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Sen. Rand Paul's Speech at Howard University

By Sen. Rand Paul - April 10, 2013

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In Kentucky, the history of black voting rights is inseparable from the Republican Party. Virtually all African Americans became Republicans.

Democrats in Louisville were led by Courier-Journal editor Henry Watterson and were implacably opposed to blacks voting.

Watterson wrote that his opposition to blacks voting was “founded upon a conviction that their habits of life and general condition disqualify them from the judicious exercise of suffrage.”

In George Wright’s “Life Behind the Veil,” he writes of Republican General John Palmer standing before tens of thousands of slaves on July 4th, 1865, when slavery still existed in Kentucky, and declaring:

“my countrymen, you are free, and while I command, the military forces of the United States will defend your right to freedom.” The crowd erupted in cheers.

Meanwhile, Kentucky’s Democrat-controlled legislature voted against the 13th, the 14th, and the 15th amendments.

William Warley was a black Republican in Louisville. He was born toward the end of the nineteenth century.

He was a founder of Louisville’s NAACP but he is most famous for fighting and overturning the notorious Louisville segregated housing ordinance.

Warley bought a house in the white section in defiance of a city segregation law. The case, Buchanan v. Warley, was finally decided in 1917 and the Supreme Court held unanimously that Kentucky law could not forbid the sale of a house based on race.

The Republican Party’s history is rich and chock full of emancipation and black history.

Republicans still prize the sense of justice that MLK spoke of when he said that “an unjust law is any law the majority enforces on a minority but does not make binding upon itself.”

Republicans have never stopped believing that minorities, whether they derive from the color of their skin or shade of their ideology should warrant equal protection.

Everyone knows of the sit-ins in Greensboro and Nashville but few people remember the sit-it in the Alexandria public library in 1938.

Samuel Tucker, a lawyer and graduate of Howard University, recruited five young African American men to go to the public library and select a book and sit and read until they were forcibly removed.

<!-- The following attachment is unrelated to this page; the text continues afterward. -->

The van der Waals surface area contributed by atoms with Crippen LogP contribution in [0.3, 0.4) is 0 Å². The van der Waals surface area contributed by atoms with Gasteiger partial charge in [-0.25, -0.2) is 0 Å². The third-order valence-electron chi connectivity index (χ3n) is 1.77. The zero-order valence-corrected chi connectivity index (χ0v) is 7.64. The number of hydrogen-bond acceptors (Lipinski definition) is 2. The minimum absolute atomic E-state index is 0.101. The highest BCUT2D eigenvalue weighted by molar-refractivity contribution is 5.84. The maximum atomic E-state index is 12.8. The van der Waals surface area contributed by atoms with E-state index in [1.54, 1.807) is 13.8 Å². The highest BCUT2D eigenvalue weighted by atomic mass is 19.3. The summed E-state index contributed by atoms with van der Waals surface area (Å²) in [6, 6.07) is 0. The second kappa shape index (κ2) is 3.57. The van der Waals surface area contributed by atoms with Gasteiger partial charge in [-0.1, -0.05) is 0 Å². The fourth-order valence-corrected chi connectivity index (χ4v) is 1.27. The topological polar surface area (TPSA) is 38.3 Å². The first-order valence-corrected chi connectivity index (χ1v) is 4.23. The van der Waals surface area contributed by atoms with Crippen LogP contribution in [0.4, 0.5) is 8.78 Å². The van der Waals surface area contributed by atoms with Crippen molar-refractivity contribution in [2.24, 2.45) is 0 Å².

Tucker’s sit-in set the stage for students who organized the sit-in at Woolworth’s in Greensboro that brought down Jim Crow in many areas, years before the civil rights act of 1964.

I think our retelling of the civil rights era does not give enough credit to the heroism of civil disobedience.

You may say, oh that’s all well and good but that was a long time ago what have you done for me lately?

I think what happened during the Great Depression was that African Americans understood that Republicans championed citizenship and voting rights but they became impatient for economic emancipation.

African Americans languished below white Americans in every measure of economic success and the Depression was especially harsh for those at the lowest rung of poverty.

The Democrats promised equalizing outcomes through unlimited federal assistance while Republicans offered something that seemed less tangible-the promise of equalizing opportunity through free markets.

Now, Republicans face a daunting task. Several generations of black voters have never voted Republican and are not very open to even considering the option.

Democrats still promise unlimited federal assistance and Republicans promise free markets, low taxes, and less regulations that we believe will create more jobs.

The Democrat promise is tangible and puts food on the table, but too often doesn’t lead to jobs or meaningful success.

The Republican promise is for policies that create economic growth. Republicans believe lower taxes, less regulation, balanced budgets, a solvent Social Security and Medicare will stimulate economic growth.

Republicans point to the Reagan years when the economy grew at nearly 7% and millions upon millions of jobs were created.

Today, after four years of the current policies, one in six Americans live in poverty, more than at any other time in the past several decades.

In fact, the poor have grown poorer in the past four years. Black unemployment is at 14%, nearly twice the national average. This is unacceptable.

Using taxes to punish the rich, in reality, punishes everyone because we are all interconnected. High taxes and excessive regulation and massive debt are not working.

The economy has been growing at less than 1% and actually contracted in the fourth quarter.

I would argue that the objective evidence shows that big government is not a friend to African Americans.

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Rand Paul is a U.S. senator from Kentucky.

Sen. Rand Paul

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